It’s axiomatic that what constituted an “unreasonable search” in 1789 is difficult to translate to 2013. And the US Supreme Court’s “reasonable expectation of privacy” rubric doesn’t help much because ”reasonable expectations” naturally evolve with the technology landscape. But the implications of this anachronistic approach are staggering and little is being done to address the problem. What is at stake is one of the most cherished protections enshrined in the Bill of Rights, a document that literally was required in order to adopt our Constitution. From the beginning, Americans have expected to be free from “unreasonable searches” by the government as a fundamental part of their package of individual rights. And we are losing that protection as technology advances faster than our legal system can react.
The legal system simply isn’t capable of keeping up with the pace of technological erosion of privacy. The only way these issues can be resolved jurisprudentially is via the following process:
1) A new technology is invented and police quickly adopt it for use in a criminal investigation;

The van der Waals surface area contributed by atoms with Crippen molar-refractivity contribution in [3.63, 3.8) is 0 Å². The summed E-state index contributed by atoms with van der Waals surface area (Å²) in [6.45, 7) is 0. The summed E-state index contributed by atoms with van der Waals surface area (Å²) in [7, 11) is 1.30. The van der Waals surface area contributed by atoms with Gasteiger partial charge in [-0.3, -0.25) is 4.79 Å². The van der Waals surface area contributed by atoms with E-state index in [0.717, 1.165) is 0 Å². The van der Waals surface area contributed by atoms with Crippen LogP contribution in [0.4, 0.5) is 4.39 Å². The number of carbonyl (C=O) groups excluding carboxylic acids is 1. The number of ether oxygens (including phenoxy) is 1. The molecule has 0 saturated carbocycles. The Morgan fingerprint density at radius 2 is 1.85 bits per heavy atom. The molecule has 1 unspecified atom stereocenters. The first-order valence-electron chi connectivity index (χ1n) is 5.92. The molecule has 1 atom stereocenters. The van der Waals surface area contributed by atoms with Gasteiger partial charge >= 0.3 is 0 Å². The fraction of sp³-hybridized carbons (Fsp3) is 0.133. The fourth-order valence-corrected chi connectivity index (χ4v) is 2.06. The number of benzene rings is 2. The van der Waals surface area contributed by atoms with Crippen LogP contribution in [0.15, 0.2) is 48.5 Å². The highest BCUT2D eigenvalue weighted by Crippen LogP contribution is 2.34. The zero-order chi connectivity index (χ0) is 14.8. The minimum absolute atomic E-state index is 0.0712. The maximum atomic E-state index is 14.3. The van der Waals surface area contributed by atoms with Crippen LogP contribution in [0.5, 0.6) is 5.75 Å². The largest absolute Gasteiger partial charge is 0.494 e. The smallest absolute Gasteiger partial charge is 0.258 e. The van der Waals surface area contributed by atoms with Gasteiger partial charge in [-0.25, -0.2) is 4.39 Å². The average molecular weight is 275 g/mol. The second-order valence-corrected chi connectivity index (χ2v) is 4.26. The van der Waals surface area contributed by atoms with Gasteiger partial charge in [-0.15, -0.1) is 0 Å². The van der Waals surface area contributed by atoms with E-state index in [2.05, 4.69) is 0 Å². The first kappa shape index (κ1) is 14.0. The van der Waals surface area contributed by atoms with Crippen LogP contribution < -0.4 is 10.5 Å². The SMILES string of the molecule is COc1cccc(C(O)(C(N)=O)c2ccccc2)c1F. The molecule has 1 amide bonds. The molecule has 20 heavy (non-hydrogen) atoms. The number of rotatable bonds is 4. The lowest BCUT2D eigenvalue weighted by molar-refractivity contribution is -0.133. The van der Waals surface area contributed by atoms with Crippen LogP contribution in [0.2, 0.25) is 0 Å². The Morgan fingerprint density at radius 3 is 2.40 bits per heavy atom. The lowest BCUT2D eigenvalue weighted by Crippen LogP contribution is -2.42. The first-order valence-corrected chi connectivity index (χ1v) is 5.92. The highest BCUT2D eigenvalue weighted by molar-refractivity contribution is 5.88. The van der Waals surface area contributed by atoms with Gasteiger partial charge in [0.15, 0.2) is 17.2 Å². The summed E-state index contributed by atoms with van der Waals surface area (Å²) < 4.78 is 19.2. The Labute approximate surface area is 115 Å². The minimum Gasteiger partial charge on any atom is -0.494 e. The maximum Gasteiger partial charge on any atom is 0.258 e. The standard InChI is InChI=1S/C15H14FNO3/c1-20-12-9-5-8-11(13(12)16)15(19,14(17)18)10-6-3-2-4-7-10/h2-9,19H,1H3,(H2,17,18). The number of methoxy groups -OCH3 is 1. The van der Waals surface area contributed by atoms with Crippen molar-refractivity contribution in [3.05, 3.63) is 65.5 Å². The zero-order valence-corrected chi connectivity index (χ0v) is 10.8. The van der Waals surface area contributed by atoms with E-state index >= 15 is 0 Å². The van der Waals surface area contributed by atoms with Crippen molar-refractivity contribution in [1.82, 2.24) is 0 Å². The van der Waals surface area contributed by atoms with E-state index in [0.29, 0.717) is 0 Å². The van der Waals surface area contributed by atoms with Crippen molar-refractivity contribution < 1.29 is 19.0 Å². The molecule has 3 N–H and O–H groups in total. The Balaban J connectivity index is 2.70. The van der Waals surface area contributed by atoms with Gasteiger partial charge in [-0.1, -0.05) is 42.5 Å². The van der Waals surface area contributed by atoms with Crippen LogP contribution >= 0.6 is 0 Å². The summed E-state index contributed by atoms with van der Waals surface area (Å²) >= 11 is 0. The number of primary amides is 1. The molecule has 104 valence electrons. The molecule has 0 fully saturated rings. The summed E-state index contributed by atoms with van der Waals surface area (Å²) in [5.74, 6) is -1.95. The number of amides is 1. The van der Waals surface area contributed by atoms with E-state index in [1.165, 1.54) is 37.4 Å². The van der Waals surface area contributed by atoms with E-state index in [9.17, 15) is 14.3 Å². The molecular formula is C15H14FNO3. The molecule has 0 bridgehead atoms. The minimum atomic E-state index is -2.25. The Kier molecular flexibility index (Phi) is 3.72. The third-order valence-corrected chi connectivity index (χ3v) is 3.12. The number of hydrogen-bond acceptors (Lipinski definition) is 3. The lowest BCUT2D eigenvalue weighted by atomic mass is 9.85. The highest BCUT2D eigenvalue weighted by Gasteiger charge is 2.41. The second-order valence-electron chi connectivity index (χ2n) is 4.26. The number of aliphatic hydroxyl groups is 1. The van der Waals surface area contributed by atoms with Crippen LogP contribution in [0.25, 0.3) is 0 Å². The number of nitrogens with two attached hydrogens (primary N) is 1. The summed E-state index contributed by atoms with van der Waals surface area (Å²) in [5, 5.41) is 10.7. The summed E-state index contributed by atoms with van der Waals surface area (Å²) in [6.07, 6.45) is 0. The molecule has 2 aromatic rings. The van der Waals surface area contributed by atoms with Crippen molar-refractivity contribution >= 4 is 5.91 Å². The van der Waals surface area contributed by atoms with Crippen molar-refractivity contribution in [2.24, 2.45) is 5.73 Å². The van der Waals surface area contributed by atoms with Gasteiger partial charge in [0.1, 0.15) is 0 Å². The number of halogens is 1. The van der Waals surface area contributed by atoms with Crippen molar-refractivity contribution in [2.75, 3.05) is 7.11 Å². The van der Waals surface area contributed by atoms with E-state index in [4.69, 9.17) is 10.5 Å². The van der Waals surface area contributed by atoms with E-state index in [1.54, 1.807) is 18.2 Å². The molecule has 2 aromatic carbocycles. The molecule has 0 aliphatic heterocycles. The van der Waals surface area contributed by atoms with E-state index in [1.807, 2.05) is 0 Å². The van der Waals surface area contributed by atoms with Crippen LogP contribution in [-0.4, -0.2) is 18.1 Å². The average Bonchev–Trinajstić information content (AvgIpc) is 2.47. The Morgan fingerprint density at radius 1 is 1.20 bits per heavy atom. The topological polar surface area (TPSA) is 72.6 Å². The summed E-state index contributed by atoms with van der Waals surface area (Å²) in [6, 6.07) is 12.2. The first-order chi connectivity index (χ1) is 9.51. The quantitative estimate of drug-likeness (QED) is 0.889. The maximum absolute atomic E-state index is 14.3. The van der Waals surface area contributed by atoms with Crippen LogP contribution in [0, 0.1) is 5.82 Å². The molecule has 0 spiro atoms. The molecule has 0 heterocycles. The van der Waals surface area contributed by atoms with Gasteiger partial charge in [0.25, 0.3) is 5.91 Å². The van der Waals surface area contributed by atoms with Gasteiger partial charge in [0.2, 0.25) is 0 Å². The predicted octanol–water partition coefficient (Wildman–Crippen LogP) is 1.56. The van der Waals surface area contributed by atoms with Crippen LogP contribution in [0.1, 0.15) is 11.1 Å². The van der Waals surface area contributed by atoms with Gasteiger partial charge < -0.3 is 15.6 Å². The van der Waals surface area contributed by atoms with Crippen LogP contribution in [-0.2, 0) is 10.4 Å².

2) A suspect is convicted at trial and preserves their objection to use of the technology;
3) The long series of appellate courts refuse to grant the defendant relief;
4) The matter makes it way to the United States Supreme Court by petition for a writ of Certiorari (“Cert”).
5) Four members of the Court agree that it’s an issue worth hearing and they grant Cert.
6) The Court hears arguments and issues a ruling.
This process can take decades. Meanwhile, of course, police continue to use the technology to the point where the very definition of “reasonable expectation of privacy” changes to reflect that people no longer expect privacy where they once did. The result: an ongoing, uni-directional erosion of privacy with no end in sight.
The following article published by Eleanor Birrell at Harvard suggests some solutions with teeth. Don’t hold your breath.